Lessons learned from measuring 32 Sprints
Staying with one team as a Scrum Master for a longer period of time gives you an advantage — you can observe, measure and analyze a broad range of metrics and make improvements.
Yet, even the most carefully chosen metrics may run flat or the best thought improvements might miss their targets. What would your 2-years older, wiser self suggest you prevent it?
Add context to measurements
You sure remember THAT dip in KPIs from last Spring, right? But do you still remember what had preceded and what actions you took afterward? You might find it helpful to have some context for values in the history of your team. Describe the circumstances of the previous Sprint and note what improvements you have made, with what expectations (pro tip: link a page with notes from the Retrospective you compile after each Sprint).
Measure what is important
It’s sure fun to track how much coffee has been drunk or how many times you have wiped your board. To keep motivation for measurements (we still talk long-term, like years) high, focusing on those parts which you address with your team’s outputs seems like a better option.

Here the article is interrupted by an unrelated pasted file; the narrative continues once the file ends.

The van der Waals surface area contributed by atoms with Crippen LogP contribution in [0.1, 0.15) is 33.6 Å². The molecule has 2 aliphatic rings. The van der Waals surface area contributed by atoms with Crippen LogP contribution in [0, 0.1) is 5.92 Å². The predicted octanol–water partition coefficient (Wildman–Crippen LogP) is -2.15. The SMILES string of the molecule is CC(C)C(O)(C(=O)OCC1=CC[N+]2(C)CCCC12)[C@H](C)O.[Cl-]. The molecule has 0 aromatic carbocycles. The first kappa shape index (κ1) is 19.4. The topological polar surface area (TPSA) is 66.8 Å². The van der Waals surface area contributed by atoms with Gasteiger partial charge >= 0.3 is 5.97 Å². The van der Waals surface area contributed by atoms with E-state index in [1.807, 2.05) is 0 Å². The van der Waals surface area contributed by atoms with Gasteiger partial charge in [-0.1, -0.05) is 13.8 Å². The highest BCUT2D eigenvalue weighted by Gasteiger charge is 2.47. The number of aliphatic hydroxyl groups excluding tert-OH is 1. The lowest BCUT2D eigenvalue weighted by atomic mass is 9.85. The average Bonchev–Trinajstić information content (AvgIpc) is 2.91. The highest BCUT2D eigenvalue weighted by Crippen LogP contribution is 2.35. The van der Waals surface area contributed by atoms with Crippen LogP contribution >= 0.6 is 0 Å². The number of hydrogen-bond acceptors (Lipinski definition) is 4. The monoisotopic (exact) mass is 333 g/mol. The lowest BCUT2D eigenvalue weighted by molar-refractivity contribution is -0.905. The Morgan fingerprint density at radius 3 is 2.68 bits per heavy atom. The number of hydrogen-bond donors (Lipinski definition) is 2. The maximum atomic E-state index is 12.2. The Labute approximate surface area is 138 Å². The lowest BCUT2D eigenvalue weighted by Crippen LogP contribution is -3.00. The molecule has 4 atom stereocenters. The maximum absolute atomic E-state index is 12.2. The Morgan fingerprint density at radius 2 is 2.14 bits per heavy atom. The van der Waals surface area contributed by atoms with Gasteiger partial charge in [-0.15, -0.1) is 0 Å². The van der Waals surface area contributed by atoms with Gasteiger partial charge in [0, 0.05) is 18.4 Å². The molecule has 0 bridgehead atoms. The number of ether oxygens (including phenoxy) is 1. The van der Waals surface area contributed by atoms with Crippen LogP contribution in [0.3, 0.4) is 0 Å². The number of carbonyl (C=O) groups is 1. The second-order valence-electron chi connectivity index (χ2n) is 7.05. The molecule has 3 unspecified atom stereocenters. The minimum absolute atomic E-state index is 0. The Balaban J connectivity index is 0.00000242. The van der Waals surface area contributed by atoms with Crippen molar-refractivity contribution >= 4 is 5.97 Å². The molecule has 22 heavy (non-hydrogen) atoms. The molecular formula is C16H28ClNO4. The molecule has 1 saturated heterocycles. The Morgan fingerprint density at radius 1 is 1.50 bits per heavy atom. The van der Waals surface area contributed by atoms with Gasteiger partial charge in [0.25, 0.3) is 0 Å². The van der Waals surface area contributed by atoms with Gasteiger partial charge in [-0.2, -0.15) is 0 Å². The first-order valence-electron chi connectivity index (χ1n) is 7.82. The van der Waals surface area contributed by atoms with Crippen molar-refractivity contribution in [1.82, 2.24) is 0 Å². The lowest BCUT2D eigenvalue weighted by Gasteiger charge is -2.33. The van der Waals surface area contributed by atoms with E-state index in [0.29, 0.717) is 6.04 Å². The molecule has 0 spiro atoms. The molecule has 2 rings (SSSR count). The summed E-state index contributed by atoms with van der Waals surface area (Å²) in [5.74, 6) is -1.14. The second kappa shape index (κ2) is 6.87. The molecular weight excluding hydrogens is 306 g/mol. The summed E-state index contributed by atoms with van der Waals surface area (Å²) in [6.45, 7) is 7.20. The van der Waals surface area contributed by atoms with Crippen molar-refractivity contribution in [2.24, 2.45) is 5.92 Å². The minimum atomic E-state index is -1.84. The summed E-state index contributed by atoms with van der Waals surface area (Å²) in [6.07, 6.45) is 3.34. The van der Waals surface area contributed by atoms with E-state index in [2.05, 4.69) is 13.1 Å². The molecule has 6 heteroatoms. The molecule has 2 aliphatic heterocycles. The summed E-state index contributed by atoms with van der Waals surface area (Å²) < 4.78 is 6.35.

The best place to start is product visions, strategy documents or pitch decks. Chances are, that someone has already made their homework and these texts will provide you with the guidance to what is important. Hopefully, at least from the business perspective, hopefully also from the perspective of clients or users.
Measure only actionable areas
Now when you understand what is important to measure and observe, let’s add one more criterium — if this is an area that you may influence.
Your focus should stay within those criteria you are able to directly affect, mostly those, where you will be able to provide actions and results. Actions mean that changes will happen. And Measuring KPIs will further support you to quantify the impact of these changes.
Simple rules apply here as well — fewer metrics to track is better. If you haven’t tracked anything so far, I would go for 2-3 areas at most, otherwise, 5 might be still manageable.
Hopefully, you are planning to stay with one team long-term, so you will have enough time to try various experiments, changes, improvements. And by all means, you should! Most of the learning for both you and your team will come from experiment. That is regardless of if an experiment ended in success or you opted to not repeat it.
Spoiler alert regarding experiments — going for long-term, positive results will add up and negative/unsuccessful will not matter that much. So, don’t worry to mix field-tested, by-the-books know-how with some experimental or gut feeling ideas.
It’s OK to skip
Unplanned circumstances may prevent you to mark down results here and there. It is no big deal unless these measurements supposed to provide you with a critical reflection on your previous efforts. Otherwise, you may miss a crucial opportunity to learn quickly from improvements.
Old, traditional management wisdom pretty well summarizes notion to KPIs. If you want improvements, start measuring (in small). And most importantly, take action, observe and learn!
“If you can’t measure it, you can’t improve it.” — Peter Drucker